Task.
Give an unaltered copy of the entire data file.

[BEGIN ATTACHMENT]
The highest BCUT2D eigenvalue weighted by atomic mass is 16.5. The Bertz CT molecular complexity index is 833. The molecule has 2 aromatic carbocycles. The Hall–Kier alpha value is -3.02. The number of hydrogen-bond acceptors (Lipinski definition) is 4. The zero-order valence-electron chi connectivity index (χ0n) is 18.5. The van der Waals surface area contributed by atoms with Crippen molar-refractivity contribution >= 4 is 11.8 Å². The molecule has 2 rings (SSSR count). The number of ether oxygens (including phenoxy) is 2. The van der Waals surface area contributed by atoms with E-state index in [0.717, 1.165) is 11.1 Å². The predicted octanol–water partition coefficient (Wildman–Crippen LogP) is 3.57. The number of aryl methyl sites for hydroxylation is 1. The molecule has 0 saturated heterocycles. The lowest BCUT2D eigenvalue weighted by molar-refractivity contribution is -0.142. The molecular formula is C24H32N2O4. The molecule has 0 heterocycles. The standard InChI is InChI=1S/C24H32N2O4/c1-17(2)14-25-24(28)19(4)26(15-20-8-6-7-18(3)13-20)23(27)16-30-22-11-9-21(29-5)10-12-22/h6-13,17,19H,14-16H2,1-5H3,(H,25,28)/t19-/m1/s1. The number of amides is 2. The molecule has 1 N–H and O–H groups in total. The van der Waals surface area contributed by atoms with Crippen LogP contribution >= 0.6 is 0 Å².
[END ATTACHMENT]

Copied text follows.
The highest BCUT2D eigenvalue weighted by atomic mass is 16.5. The Bertz CT molecular complexity index is 833. The molecule has 2 aromatic carbocycles. The Hall–Kier alpha value is -3.02. The number of hydrogen-bond acceptors (Lipinski definition) is 4. The zero-order valence-electron chi connectivity index (χ0n) is 18.5. The van der Waals surface area contributed by atoms with Crippen molar-refractivity contribution >= 4 is 11.8 Å². The molecule has 2 rings (SSSR count). The number of ether oxygens (including phenoxy) is 2. The van der Waals surface area contributed by atoms with E-state index in [0.717, 1.165) is 11.1 Å². The predicted octanol–water partition coefficient (Wildman–Crippen LogP) is 3.57. The number of aryl methyl sites for hydroxylation is 1. The molecule has 0 saturated heterocycles. The lowest BCUT2D eigenvalue weighted by molar-refractivity contribution is -0.142. The molecular formula is C24H32N2O4. The molecule has 0 heterocycles. The standard InChI is InChI=1S/C24H32N2O4/c1-17(2)14-25-24(28)19(4)26(15-20-8-6-7-18(3)13-20)23(27)16-30-22-11-9-21(29-5)10-12-22/h6-13,17,19H,14-16H2,1-5H3,(H,25,28)/t19-/m1/s1. The number of amides is 2. The molecule has 1 N–H and O–H groups in total. The van der Waals surface area contributed by atoms with Crippen LogP contribution >= 0.6 is 0 Å².